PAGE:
had not been challenged, such questions could not be raised in the appeal
preferred under Section 49 (4) of the 1960 Act.
Assailing the said judgment of the High Court, learned counsel, Mr. K.K.
Mohan, contended that once the revenue record stood altered and the properties
in question were recorded as the secular properties of the appellant and having
further regard to the decree passed in the suit filed by the Wakif, the
existence of the wakf, if any, stood obliterated.
Even though the properties continued to be on the register of the Board of
Wakfs, they ceased to be wakf properties and the Deputy Commissioner had no
authority to issue the impugned notice under Section 49 A read with Section 57A
of the 1960 Act and the same was liable to be quashed and the order of the
Allahabad High Court challenged in this appeal was liable to be set aside.
Counsel appearing for the Shia Central Board, on the other hand, contended
that the writ petition filed by the appellant herein had been rightly dismissed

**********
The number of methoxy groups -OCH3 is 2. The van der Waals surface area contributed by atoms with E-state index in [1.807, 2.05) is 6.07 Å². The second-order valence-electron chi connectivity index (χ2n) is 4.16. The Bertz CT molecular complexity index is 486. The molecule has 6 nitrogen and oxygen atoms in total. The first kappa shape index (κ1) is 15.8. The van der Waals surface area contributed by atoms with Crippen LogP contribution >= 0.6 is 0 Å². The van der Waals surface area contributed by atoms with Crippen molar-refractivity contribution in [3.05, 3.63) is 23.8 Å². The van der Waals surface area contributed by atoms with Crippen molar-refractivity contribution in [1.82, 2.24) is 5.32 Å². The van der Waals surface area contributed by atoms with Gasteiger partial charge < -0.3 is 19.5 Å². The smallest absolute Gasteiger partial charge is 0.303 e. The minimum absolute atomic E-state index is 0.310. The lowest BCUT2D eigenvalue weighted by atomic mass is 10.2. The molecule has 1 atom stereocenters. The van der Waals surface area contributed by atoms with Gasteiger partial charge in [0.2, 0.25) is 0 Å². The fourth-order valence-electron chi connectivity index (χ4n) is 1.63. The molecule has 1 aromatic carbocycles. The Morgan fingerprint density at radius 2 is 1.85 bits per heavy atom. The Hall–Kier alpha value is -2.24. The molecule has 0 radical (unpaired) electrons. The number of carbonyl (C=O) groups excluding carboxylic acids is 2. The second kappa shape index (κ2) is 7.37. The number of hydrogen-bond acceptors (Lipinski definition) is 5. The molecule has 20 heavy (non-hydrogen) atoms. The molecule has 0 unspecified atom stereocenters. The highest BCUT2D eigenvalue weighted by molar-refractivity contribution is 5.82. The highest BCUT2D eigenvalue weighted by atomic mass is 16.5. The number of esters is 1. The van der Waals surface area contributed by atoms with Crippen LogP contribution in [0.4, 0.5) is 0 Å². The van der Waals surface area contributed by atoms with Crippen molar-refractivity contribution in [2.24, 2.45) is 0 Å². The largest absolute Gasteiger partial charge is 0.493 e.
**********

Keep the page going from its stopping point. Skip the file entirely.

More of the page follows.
upon a correct understanding of the law relating to the creation of Wakfs. It
was submitted that the Allahabad High Court had very correctly held that after
the execution of the Wakf Deed the properties in question vested in the
Almighty in perpetuity and neither the Wakif, Mirza Mohammed Haider, nor the
Mutwalli, Piarey Mirza, had any authority to transfer the said properties to
the appellant as the Wakif as well as the Mutwalli ceased to have any right
over the property. It was urged that the status of Mutwalli is like that of a
manager appointed to look after the wakf properties but not to treat the same
as his personal properties. The collusive decree between the Wakif and his son
was patently a void transaction and could not be acted upon in law.